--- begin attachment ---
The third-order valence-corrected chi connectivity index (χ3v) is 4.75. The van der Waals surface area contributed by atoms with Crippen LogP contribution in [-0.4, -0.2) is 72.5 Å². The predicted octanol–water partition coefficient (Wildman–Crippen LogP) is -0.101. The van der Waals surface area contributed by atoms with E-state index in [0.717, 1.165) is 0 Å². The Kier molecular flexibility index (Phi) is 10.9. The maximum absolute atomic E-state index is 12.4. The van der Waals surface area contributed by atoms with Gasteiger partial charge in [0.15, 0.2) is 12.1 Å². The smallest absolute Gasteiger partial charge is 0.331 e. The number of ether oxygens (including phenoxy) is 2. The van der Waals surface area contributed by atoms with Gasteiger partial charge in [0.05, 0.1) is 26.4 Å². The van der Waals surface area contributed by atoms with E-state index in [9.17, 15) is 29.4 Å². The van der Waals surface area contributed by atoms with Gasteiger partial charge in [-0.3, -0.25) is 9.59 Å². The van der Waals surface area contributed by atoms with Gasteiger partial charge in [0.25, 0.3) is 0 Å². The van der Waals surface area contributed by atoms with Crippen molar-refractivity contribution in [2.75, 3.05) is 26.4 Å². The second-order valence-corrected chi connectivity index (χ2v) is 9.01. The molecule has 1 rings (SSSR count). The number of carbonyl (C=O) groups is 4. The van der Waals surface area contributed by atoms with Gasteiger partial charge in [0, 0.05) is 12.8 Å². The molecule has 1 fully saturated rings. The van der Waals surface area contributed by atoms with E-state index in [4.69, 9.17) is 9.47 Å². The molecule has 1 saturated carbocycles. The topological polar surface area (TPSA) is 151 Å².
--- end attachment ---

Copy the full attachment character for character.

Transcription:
The third-order valence-corrected chi connectivity index (χ3v) is 4.75. The van der Waals surface area contributed by atoms with Crippen LogP contribution in [-0.4, -0.2) is 72.5 Å². The predicted octanol–water partition coefficient (Wildman–Crippen LogP) is -0.101. The van der Waals surface area contributed by atoms with E-state index in [0.717, 1.165) is 0 Å². The Kier molecular flexibility index (Phi) is 10.9. The maximum absolute atomic E-state index is 12.4. The van der Waals surface area contributed by atoms with Gasteiger partial charge in [0.15, 0.2) is 12.1 Å². The smallest absolute Gasteiger partial charge is 0.331 e. The number of ether oxygens (including phenoxy) is 2. The van der Waals surface area contributed by atoms with Gasteiger partial charge in [0.05, 0.1) is 26.4 Å². The van der Waals surface area contributed by atoms with E-state index in [9.17, 15) is 29.4 Å². The van der Waals surface area contributed by atoms with Gasteiger partial charge in [-0.3, -0.25) is 9.59 Å². The van der Waals surface area contributed by atoms with Gasteiger partial charge in [0.25, 0.3) is 0 Å². The van der Waals surface area contributed by atoms with Crippen molar-refractivity contribution in [2.75, 3.05) is 26.4 Å². The second-order valence-corrected chi connectivity index (χ2v) is 9.01. The molecule has 1 rings (SSSR count). The number of carbonyl (C=O) groups is 4. The van der Waals surface area contributed by atoms with Gasteiger partial charge in [0, 0.05) is 12.8 Å². The molecule has 1 fully saturated rings. The van der Waals surface area contributed by atoms with E-state index in [4.69, 9.17) is 9.47 Å². The molecule has 1 saturated carbocycles. The topological polar surface area (TPSA) is 151 Å².